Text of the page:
Tuesday, 29 July 2014

Clearing up debris to help repair

Rajbhandari L, Tegenge MA, Shrestha S, Ganesh Kumar N, Malik A, Mithal A, Hosmane S, Venkatesan A. Toll-like receptor 4 deficiency impairs microglial phagocytosis of degenerating axons.
Glia. 2014 Jul 8. doi: 10.1002/glia.22719. [Epub ahead of print]

Microglia are rapidly activated in the central nervous system (CNS) in response to a variety of injuries, including inflammation, trauma, and stroke. In addition to modulation of the innate immune response, a key function of microglia is the phagocytosis of dying cells and cellular debris, which can facilitate recovery. Despite emerging evidence that axonal debris can pose a barrier to regeneration of new axons in the CNS, little is known of the cellular and molecular mechanisms that underlie clearance of degenerating CNS axons. We utilize a custom micropatterned microfluidic system that enables robust microglial-axon co-culture to explore the role of Toll-like receptors (TLRs) in microglial phagocytosis of degenerating axons. We find that pharmacologic and genetic disruption of TLR4 blocks induction of the Type-1 interferon response and inhibits phagocytosis of axon debris in vitro. Moreover, TLR4-dependent microglial clearance of unmyelinated axon debris facilitates axon outgrowth. In vivo, microglial phagocytosis of CNS axons undergoing Wallerian degeneration in a dorsal root axotomy model is impaired in adult mice in which TLR4 has been deleted. Since purinergic receptors can influence TLR4-mediated signaling, we also explored a role for the microglia P2 receptors and found that the P2X7R contributes to microglial clearance of degenerating axons. Overall, we identify TLR4 as a key player in axonal debris clearance by microglia, thus creating a more permissive environment for axonal outgrowth. Our findings have significant implications for the development of protective and regenerative strategies for the many inflammatory, traumatic, and neurodegenerative conditions characterized by CNS axon degeneration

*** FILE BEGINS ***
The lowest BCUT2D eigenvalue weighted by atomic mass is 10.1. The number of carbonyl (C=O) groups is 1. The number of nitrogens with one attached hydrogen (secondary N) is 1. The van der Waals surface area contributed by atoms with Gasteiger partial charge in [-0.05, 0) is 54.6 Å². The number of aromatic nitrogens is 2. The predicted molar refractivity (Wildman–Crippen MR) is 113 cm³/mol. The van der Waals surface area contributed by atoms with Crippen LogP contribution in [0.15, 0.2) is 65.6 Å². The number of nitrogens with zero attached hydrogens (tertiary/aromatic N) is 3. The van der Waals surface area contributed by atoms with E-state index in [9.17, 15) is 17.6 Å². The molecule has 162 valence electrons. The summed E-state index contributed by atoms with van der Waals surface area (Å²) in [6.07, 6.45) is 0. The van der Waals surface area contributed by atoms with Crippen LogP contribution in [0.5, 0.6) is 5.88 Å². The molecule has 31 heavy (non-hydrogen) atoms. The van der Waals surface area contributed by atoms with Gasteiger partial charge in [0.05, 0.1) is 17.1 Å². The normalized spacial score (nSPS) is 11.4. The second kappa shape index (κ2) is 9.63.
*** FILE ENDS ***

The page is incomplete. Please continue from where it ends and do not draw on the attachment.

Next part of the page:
Toll-like receptor 4 is a is a toll-like receptor. It detects lipopolysaccharide from Gram-negative bacteria and is thus important in the activation of the innate immune system. TLR 4 has also been designated as CD284 (cluster of differentiation 284). The protein encoded by this gene is a member of the Toll-like receptor (TLR) family, which plays a fundamental role in pathogen recognition. In this study they report that TLR4 is involved in triggering microglia to remove myelin debris, which allows remyelination to occur. P2X purinoceptor 7 is a protein that in humans is encoded by the P2RX7 gene. The product of this gene belongs to the family of purinoceptors for ATP (cellular energy molecule. The receptor is found in the central and peripheral nervous systems, in microglia, in macrophages, P2X7 receptors have been implicated in ATP-mediated cell death, regulation of receptor trafficking, and inflammation. P2X7 signalling can influence TLR4 which recognise the pathogen-associated molecular patterns (PAMPs) that are expressed by infectious agents. There are many agents that act on P2X7 receptors can they influence myelination in MS?




1 comment:

  1. Can this be the reason why Laquinimod seems to have prominent effect related to brain atrophy/EDSS progression, and no prominent effects on relapses?

    I believe both Laquinimod and Tasquinimod ( cancer / inflammation ) block interaction between S100A) and RAGE + TLR-4

    Any thoughts on this? ( MD + Prof G )

    ReplyDelete

Please note that all comments are moderated and any personal or marketing-related submissions will not be shown.